Give Yourself Time

Adapting to the new environment and expectations, I will say give it time. And study your environment and most importantly, your neighbours. Don’t be too quick in making friends.

The time it takes to connect well and feel at ease, like your authentic self, is different for everyone.

However, below are some of the high points of this article, which can be your coping mechanism.

Reclaiming confidence and purpose

I had to re-establish the purpose of my decision for transitioning phase. Because I know my decision will be tested. And this can only come from a position of clarity.

Keep your journal

Developing a positive mindset and coping strategies is a must for you. Keep your journal and affirmation close to you. You will need your mind to be in tune. listen to songs and watch movies. Read books that will elevate your spirit and write down the things that come across.


Defining what’s most important so you can focus your time and energy on them. You may not be able to respond to some messages and phone calls immediately. Which is okay, you can always return calls and messages when you are more settled. Don’t be under pressure!


Staying on track with your to-do lists. It’s no doubt that productivity level might take a new turn. Give it some time, while you work at making things right.

Take care of yourself

Self-care and the importance of taking care of yourself is a priority. In the midst of all, learn to prioritize your well-being. Don’t be lost in trying to fix everything immediately. Do your pedicure, and set up a mini fun area within your space and within your budget. Explore the environment, and tap into the shopping areas. Seek the places the city is famous for. It will help you to connect with the city.

Stick with your routine

Re-establishing and implementing new routines. The most important thing is to give yourself time. It takes time for things to happen and adapt to change. Don’t rush, don’t be hard on yourself—one step at a time, in the right direction.

Reach out to family & friends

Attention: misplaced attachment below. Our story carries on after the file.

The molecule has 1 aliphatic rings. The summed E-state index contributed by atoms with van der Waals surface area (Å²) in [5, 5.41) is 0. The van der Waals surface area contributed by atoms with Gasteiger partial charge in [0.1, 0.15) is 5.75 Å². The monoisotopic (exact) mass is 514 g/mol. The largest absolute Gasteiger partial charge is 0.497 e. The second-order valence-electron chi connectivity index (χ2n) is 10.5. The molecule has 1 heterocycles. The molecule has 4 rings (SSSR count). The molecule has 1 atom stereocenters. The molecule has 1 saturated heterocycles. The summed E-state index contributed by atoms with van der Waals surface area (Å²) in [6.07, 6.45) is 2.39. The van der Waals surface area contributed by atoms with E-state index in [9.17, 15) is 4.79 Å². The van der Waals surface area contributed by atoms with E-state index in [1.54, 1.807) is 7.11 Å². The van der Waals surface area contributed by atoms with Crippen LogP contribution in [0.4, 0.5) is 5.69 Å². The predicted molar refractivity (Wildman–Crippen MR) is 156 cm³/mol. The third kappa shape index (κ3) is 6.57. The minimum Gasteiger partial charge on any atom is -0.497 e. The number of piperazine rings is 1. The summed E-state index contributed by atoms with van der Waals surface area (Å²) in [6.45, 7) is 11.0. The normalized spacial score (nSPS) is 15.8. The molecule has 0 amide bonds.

What lies ahead and what to expect? It is important to keep in contact with your old friends and community as they can sometimes be your pillar of support. Keep them, cherish them and it will be easy.

Shifts in responsibilities and roles

Engage the children with chores and daily routines. Have some play time within the house. Teach boundaries and what is expected of them.

Meeting new people and establishing friendships

Friends and neighbours are the immediate social support. Creating new bonds can be challenging but you don’t get anything unless you try. It took me some time to get a hang of this, but I eventually did. The first thing I did was to lookout for an opportunity to give.

And finally, give yourself time. I can not overemphasize this. The most important thing to give yourself is time. It takes time for things to happen and adapt to change. Don’t rush, don’t be hard on yourself.

Remilekun Kehinde-Philip


Remilekun is a highly motivated individual with a culture of productivity, efficiency, and integrity. She is an incisive and avid go-getter who believes success has been tracked and is not an accident. She is an author a wardrobe manager and a personal shopper.

She is also the Lead Coach at Mind Shift Series Academy, a platform where she teaches people the basic principles of business growth, drop-shipping, and how best to navigate their journey through life.

Thank you!

One Comment

  • Toluwalase says:

    This can serve as a relocation guide for both within and out of the country , very detailed. Well written. Thanks for sharing.